A drug conviction can negatively impact all aspects of your life and leave a permanent mark on your criminal record. If you’re a first-time drug offender, though, you might be able to avoid the consequences associated with a drug conviction and get a second chance.
Here in Tarrant County, we have a number of diversion programs that focus on rehabilitating offenders instead of having them go through the typical criminal justice system process. There are specialty programs for felony DWI offenders, veteran offenders, youthful offenders, and domestic violence offenders.
In addition to these programs and others, our county also has a First Offender Drug Program (FODP). Let’s look at this program in depth to determine, as a first-time offender of a drug crime, not only if you are eligible, but also whether it’s the right program for you.
The FODP is a minimally supervised diversion program intended for nonviolent “low risk/low needs first-time drug offenders” who are willing to self-correct by identifying and remedying their own mistake.
The program has a number of goals, including:
- Enhancing public safety;
- Reducing crime;
- Holding offenders accountable for their actions;
- Increasing sobriety among drug offenders;
- Decreasing community costs; and
- Reducing the number of cases in our congested court system.
What Are the FODP Eligibility Requirements?
If you want to be considered for the FODP, there are a few eligibility requirements you will have to meet.
The first is the type of offense you are being charged with. Only certain drug offenses are eligible for the FODP and those offenses are:
- Possession of Controlled Substance, under 1 gram
- Possession of Controlled Substance, 1 – 4 grams
- Possession of Controlled Substance, under 2 ounces
- Possession of Marijuana, under 2 ounces
- Possession of Marijuana, 2 – 4 ounces
- Drug-Free Zone, Controlled Substance, under 28 grams
- Drug-Free Zone, Marijuana, 2 – 4 ounces
- Forging or Altering Prescription
- Possession of Dangerous Drug
- Diversion of a Controlled Substance
- Attempt of any of the offenses listed above
You also can’t have a conviction, “have current or past community supervision or deferred adjudication, nor currently have any pending case for offenses other than Class C misdemeanors.”
In ordered to be accepted into the program, you will need to submit an application within 90 days of your case filing, which will go to the Criminal District Attorney’s Office for approval. The application will contain your personal information as well as an explanation of why you want to participate in the program.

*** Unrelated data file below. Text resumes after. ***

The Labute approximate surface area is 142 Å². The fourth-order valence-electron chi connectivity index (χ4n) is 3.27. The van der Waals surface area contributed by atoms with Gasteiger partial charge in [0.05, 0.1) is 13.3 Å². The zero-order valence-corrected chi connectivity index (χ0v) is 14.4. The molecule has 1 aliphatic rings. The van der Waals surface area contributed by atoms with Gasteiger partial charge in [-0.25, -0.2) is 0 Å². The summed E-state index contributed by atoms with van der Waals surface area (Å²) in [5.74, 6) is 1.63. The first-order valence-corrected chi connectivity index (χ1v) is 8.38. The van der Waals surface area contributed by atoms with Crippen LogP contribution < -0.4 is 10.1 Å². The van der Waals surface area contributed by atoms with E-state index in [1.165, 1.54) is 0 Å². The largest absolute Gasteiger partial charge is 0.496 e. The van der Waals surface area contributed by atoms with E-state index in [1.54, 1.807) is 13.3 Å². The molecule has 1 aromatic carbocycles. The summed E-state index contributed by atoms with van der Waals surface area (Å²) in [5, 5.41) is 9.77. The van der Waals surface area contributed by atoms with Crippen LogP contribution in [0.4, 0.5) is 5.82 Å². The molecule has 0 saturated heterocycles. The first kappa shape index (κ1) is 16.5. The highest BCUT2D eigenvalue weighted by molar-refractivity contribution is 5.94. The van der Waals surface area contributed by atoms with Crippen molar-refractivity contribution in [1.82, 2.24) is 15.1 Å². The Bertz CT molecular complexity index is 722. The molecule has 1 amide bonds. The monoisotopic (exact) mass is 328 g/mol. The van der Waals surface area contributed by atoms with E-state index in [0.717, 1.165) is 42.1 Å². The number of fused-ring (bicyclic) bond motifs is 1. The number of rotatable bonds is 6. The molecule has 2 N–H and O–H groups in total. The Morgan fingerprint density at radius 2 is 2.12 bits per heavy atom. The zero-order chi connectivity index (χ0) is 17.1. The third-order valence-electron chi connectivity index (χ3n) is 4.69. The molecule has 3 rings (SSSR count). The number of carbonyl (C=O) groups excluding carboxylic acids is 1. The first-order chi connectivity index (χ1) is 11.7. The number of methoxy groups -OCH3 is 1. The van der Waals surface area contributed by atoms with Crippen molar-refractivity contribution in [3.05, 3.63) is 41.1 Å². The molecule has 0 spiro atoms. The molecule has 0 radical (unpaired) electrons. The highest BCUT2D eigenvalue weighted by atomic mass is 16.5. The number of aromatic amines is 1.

Additionally, you will have to provide proof of your education – high school diploma or proof that you are currently enrolled in high school, a GED program, or college – when you submit your application.
What Is the Structure of the FODP?
If you are accepted into the FODP, you will have to enter a guilty plea for the offense you are being charged with. The judge will then postpone sentencing until you have completed the diversion program.
The program has two minimal supervision tracks depending on whether you are being charged with a misdemeanor or felony.
Misdemeanor program. The 90-day misdemeanor program fee is $350, which covers the cost of all classes and testing. You will be required to take a short-term drug education or life skills class. You will also be subjected to two random urinalysis drug tests per month.
Felony program. The 180-day felony program fee is $550, which covers the cost of all classes and testing. You will be required to take a short-term drug education or life skills test. You will also be subjected to two random urinalysis drug tests and two hair tests per month.
If you successfully complete the program, you will be able to withdraw your original guilty plea and the DA will dismiss the case. If the DA dismisses your case, your record will be eligible for expunction from your criminal record.
If you do not successfully complete the program, your case will move on to the sentencing phase based upon your original guilty plea.
Any violation of the program conditions or failure to meet all of the requirements will result in your termination from the program and your case will move on to formal sentencing.
Is the FODP Right for Me?
A drug conviction can put a blemish on your criminal record, which could then affect numerous aspects of your life. Don’t let that happen! If you are being charged with a drug offense for the first time, find out if the Tarrant County First Offender Drug Program is for you by reaching out to an experienced Ft. Worth drug crimes attorney today.
About the Author:
Brandon Fulgham has an in-depth understanding of both Texas law and Texans themselves. Before practicing law here, he received his undergraduate degree from TCU, and his law degree from South Texas College of Law in Houston. After graduation, he worked in District Attorneys’ offices as a prosecutor, building cases designed to put people behind bars. Now, he uses that knowledge to protect the rights of people in and around Fort Worth, making sure they receive the strongest possible defense when they find themselves on the wrong side of the law. He has been recognized for his work by The National Trial Lawyers, Fort Worth Magazine, and others.